Wunderkammer :: I say 'Teratology' Inky says 'Monsters'
Especially if ‘all’ means babies in jars, people’s faces in jars, and bits and pieces of sundry body parts… in jars.
Of course, my interest is in the anomalies – specifically the state of the 19th century art teratological collection. Willem Vrolik (1801-1863) was a pioneer in the field of teratology (or what Inky calls ‘monsters.’ He’s a very un-reconstructed arachnid!). Inspired by his father Gerard Vrolik, Willem, at the age of 16, commenced his academic career at the Athenaeum Illustre, the predecessor of the University of Amsterdam. There he was attracted to what would become the two main topics of his scientific research: comparative zoology and teratology.
His experience in teratology culminated in three extensive essays, on cyclopia (1834), on the pathogenesis of congenital anomalies (1838), and on conjoined twins (1840), which formed the overture for his magnum opus on teratology titled “Handboek der ziektekundige ontleedkunde” (Handbook of pathological anatomy; 1842, 1844) and for the “Tabulae ad illustrandam embryogenesin hominis et mammalium tam naturalem quam abnormem” (1844-1849). He added more than 500 teratological specimens to the collection, most of which remain in the museum today.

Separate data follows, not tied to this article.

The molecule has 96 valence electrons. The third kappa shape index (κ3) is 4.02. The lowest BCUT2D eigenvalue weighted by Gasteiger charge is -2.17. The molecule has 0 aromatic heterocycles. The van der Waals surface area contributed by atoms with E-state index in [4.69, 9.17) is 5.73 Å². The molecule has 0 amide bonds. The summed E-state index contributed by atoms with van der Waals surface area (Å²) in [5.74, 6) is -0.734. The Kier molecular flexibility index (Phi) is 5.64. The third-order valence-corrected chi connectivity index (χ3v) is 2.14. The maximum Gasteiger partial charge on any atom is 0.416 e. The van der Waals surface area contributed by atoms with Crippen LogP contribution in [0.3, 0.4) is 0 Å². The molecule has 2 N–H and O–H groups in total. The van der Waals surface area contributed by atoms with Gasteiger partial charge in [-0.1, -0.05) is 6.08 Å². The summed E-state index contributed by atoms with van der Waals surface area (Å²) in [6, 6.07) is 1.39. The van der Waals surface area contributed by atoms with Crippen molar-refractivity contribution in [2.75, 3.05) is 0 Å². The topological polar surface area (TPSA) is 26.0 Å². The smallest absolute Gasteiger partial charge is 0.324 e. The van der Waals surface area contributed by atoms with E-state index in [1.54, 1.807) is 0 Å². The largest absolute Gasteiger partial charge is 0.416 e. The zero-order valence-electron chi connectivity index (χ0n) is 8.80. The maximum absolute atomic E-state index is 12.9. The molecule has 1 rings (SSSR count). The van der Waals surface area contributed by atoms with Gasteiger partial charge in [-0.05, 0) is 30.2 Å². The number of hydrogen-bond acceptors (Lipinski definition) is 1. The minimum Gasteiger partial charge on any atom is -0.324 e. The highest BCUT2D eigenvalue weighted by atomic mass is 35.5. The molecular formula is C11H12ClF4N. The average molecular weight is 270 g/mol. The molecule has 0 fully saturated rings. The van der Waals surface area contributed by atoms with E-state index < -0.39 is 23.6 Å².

Faculteit der Geneeskunde
Academisch Medisch Centrum (AMC)
1105 AZ Amsterdam
The Vrolik is located at the Academic Medical Center, Meibergdreef 15, 1105 AZ Amsterdam. It is on the outskirts of town. To get to the AMC from Amsterdam proper, take the 54 Metro from Centraal Station to Holendrecht. On your left as you pull up to the station is a very large complex; this is the AMC. Footpaths lead from the Metro station directly to the hospital. The Vrolik is located in Building J0 and a map can be obtained from any of the helpful information desks in the hospital.
Vrolik museum >>
If you can’t see the collection in the flesh, there may be no better way than the wonderful collection of photographs taken by ellipses.
See ellipses' entire photographic Vrolik collection >>